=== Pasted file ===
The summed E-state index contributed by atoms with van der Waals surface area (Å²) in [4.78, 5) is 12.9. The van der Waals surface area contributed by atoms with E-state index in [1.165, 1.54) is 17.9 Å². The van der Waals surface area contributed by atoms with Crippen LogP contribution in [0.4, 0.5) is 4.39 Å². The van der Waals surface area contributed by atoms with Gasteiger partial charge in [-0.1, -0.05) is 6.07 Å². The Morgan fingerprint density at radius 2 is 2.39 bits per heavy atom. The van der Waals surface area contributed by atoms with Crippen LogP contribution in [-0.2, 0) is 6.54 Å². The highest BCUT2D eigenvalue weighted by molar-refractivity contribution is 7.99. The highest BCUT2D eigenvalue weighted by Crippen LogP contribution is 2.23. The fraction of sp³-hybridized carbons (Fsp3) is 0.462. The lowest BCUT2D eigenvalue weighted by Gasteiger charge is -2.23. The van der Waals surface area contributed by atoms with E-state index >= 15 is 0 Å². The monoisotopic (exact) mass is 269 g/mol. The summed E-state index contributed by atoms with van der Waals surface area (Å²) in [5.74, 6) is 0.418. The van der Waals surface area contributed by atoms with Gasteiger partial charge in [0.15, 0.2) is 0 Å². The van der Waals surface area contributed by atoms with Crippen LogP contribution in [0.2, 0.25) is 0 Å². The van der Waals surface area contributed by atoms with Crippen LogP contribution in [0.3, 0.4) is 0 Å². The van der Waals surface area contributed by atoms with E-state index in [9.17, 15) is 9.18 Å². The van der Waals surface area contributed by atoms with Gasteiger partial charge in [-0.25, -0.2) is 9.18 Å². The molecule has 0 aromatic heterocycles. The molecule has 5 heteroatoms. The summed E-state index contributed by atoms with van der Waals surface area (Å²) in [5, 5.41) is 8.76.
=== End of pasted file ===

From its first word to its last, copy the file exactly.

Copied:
The summed E-state index contributed by atoms with van der Waals surface area (Å²) in [4.78, 5) is 12.9. The van der Waals surface area contributed by atoms with E-state index in [1.165, 1.54) is 17.9 Å². The van der Waals surface area contributed by atoms with Crippen LogP contribution in [0.4, 0.5) is 4.39 Å². The van der Waals surface area contributed by atoms with Gasteiger partial charge in [-0.1, -0.05) is 6.07 Å². The Morgan fingerprint density at radius 2 is 2.39 bits per heavy atom. The van der Waals surface area contributed by atoms with Crippen LogP contribution in [-0.2, 0) is 6.54 Å². The highest BCUT2D eigenvalue weighted by molar-refractivity contribution is 7.99. The highest BCUT2D eigenvalue weighted by Crippen LogP contribution is 2.23. The fraction of sp³-hybridized carbons (Fsp3) is 0.462. The lowest BCUT2D eigenvalue weighted by Gasteiger charge is -2.23. The van der Waals surface area contributed by atoms with E-state index >= 15 is 0 Å². The monoisotopic (exact) mass is 269 g/mol. The summed E-state index contributed by atoms with van der Waals surface area (Å²) in [5.74, 6) is 0.418. The van der Waals surface area contributed by atoms with Gasteiger partial charge in [0.15, 0.2) is 0 Å². The van der Waals surface area contributed by atoms with Crippen LogP contribution in [0.2, 0.25) is 0 Å². The van der Waals surface area contributed by atoms with Crippen LogP contribution in [0.3, 0.4) is 0 Å². The van der Waals surface area contributed by atoms with E-state index in [9.17, 15) is 9.18 Å². The van der Waals surface area contributed by atoms with Gasteiger partial charge in [-0.25, -0.2) is 9.18 Å². The molecule has 0 aromatic heterocycles. The molecule has 5 heteroatoms. The summed E-state index contributed by atoms with van der Waals surface area (Å²) in [5, 5.41) is 8.76.